Shocker: Teens Not Truthful About Drug Use

Filed under: In The News, Alcohol & Drugs, Research Reveals: Teens

marijuana joint picture

Your kids are probably telling you what you want to hear. Credit: Getty Images

Your teenager insists he isn't taking drugs, and you believe him.


A new study shows teenagers are 52 times more likely to test positive for cocaine than they are to cop to using it -- even if they know they will be tested and are guaranteed confidentiality, according to a report in Pediatrics.

"It shouldn't have been surprising to us," Dr. Virginia Delaney-Black, professor of pediatrics at Wayne State University and the article's primary author, tells ParentDish. "The take-home message is that it's human nature for us to want to give socially acceptable answers, and not everyone believes that using drugs or admitting to using drugs is socially acceptable."

Researchers conducted confidential interviews with more than 400 high-risk urban teens ages 14 or older and their parents, and asked about recurrent drug use. After filling out a questionnaire about their use of alcohol, tobacco, marijuana, cocaine and heroin, the subjects supplied a hair sample, which was then tested for drugs.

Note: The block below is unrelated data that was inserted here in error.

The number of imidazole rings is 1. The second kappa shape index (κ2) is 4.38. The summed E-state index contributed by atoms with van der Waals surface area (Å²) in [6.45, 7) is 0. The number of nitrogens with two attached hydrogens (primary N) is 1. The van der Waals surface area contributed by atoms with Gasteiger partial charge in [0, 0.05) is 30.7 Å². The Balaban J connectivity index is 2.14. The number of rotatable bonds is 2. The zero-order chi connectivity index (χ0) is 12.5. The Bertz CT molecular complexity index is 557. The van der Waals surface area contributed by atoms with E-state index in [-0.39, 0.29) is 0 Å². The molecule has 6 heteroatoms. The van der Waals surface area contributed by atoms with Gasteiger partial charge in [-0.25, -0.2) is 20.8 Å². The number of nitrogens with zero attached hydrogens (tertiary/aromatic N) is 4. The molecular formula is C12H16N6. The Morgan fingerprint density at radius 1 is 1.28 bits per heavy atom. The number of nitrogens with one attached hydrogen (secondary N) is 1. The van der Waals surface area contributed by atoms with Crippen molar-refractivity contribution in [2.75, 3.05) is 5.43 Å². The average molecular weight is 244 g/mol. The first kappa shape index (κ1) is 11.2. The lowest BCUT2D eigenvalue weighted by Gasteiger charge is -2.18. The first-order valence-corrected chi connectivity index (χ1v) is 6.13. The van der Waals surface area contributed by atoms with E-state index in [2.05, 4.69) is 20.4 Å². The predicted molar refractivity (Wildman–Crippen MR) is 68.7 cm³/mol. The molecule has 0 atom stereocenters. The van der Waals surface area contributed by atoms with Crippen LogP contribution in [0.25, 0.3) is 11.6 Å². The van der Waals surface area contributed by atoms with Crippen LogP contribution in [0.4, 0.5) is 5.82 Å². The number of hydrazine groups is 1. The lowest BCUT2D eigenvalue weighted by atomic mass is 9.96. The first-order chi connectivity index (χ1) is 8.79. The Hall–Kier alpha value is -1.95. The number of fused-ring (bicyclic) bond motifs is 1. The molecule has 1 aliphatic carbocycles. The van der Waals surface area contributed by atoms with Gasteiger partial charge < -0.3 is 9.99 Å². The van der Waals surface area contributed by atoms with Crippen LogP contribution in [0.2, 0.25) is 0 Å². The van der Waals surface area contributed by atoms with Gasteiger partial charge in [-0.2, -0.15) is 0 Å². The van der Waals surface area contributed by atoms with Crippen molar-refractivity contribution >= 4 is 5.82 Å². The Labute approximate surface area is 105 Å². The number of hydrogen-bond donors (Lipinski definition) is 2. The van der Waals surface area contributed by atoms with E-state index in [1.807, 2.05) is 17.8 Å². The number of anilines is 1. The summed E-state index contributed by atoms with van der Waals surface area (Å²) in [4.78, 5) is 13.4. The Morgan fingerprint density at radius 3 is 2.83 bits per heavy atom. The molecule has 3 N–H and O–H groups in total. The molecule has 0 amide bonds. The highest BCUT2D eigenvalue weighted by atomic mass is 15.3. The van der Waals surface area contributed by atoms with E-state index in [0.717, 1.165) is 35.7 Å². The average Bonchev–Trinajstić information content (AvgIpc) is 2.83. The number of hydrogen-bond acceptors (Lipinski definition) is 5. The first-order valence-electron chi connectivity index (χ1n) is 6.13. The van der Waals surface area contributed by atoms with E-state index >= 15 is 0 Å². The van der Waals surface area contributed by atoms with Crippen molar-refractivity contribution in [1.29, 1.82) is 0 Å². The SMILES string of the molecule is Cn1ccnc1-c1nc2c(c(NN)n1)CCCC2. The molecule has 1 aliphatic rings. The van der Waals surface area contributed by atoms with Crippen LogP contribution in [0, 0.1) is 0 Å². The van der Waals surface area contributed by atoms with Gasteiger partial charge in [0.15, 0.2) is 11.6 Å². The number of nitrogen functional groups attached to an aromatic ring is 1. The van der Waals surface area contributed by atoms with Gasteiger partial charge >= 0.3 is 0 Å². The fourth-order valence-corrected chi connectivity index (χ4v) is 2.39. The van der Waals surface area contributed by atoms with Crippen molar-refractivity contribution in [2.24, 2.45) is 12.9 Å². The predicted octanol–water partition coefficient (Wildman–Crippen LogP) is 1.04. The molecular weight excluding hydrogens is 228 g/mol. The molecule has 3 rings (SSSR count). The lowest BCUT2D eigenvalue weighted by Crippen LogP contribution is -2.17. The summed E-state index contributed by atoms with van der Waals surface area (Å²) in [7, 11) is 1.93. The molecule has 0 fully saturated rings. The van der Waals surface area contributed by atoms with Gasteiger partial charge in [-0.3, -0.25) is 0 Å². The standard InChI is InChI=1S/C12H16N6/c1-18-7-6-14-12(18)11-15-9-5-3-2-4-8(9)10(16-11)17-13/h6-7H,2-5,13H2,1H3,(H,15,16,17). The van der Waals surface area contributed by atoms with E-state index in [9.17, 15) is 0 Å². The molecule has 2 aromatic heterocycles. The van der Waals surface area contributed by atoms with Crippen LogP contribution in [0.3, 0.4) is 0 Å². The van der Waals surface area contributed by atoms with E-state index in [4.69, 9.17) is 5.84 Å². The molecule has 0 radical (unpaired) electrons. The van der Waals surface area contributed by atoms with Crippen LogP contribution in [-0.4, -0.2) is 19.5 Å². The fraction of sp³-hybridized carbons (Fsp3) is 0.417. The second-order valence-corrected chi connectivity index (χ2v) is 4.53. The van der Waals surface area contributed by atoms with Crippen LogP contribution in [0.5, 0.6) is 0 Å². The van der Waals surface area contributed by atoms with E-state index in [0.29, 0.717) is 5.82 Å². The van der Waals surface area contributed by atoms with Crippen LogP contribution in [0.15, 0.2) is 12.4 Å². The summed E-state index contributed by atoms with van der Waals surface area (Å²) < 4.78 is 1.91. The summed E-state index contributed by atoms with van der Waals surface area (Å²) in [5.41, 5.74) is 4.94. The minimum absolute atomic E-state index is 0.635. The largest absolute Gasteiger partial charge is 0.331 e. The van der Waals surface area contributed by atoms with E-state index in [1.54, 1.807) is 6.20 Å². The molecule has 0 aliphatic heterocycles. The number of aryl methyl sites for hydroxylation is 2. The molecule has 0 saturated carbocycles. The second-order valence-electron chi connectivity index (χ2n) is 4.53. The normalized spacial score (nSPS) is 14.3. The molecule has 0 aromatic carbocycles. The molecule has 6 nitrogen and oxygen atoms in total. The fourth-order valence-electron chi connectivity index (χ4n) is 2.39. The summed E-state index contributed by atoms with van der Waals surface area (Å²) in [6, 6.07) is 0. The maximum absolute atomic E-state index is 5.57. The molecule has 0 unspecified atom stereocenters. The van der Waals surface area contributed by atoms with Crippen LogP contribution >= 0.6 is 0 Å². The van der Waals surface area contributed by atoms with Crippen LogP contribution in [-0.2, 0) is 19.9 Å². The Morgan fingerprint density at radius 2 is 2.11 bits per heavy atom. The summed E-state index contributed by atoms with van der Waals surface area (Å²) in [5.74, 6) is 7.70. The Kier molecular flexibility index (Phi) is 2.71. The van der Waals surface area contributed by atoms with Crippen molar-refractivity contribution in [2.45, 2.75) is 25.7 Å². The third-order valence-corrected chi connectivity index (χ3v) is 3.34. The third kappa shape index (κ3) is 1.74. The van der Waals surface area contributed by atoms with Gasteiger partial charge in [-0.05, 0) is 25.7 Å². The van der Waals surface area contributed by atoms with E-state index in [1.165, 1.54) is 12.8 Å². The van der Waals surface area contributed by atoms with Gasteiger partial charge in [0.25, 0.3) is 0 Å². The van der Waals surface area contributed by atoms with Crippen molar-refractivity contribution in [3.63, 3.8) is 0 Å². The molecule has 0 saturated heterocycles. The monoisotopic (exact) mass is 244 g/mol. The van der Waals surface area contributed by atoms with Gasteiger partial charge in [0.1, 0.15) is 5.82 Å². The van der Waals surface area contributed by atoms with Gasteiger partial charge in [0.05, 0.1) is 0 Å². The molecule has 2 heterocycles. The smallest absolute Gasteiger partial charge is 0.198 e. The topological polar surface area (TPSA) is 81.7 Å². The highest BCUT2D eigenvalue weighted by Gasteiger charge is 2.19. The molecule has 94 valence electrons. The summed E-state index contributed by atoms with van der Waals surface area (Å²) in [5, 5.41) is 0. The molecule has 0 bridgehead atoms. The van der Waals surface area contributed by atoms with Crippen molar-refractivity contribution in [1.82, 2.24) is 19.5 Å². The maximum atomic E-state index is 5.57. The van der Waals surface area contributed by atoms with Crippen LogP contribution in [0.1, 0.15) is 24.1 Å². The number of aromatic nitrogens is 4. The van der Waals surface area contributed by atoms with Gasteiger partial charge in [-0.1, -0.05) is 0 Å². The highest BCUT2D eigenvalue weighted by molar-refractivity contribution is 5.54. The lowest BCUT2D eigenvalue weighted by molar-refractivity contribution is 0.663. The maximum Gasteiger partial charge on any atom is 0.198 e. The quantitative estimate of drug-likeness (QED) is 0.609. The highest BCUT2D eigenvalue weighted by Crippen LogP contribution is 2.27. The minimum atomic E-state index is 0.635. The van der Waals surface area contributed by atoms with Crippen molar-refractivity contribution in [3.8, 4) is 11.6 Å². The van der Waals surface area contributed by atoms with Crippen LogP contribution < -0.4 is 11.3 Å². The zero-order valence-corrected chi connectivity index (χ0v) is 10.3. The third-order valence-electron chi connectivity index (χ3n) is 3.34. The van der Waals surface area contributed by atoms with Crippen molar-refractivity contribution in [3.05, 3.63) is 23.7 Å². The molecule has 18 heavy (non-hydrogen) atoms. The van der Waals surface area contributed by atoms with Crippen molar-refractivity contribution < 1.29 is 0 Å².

Of those hair samples, researchers gathered 211 that were adequate to test for cocaine, 69 of which returned positive results. But of those 69 teenagers, only two had admitted to using the drug, Delaney-Black tells ParentDish. This was despite having been assured there would be no repercussions if they admitted drug use, their parents would not be told and that no third party would be allowed to ask for the information.

The parents were tested, too, and weren't entirely accurate about their responses, either. The adults were 6.5 times more likely to test positive for cocaine and 5.5 times more likely to test positive for opiates than they were to admit using the substances. The parents also under-identified their teen's drug use.

The results show you can't rely on your child, or on your instincts, if you need to know whether or not your teenager is doing drugs.

"If you really need that information, whether you're a researcher or a pediatrician or a parent, you may have to do more than just ask," Delaney-Black tells ParentDish.


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AdviceMama Says:
Start by teaching him that it is safe to do so.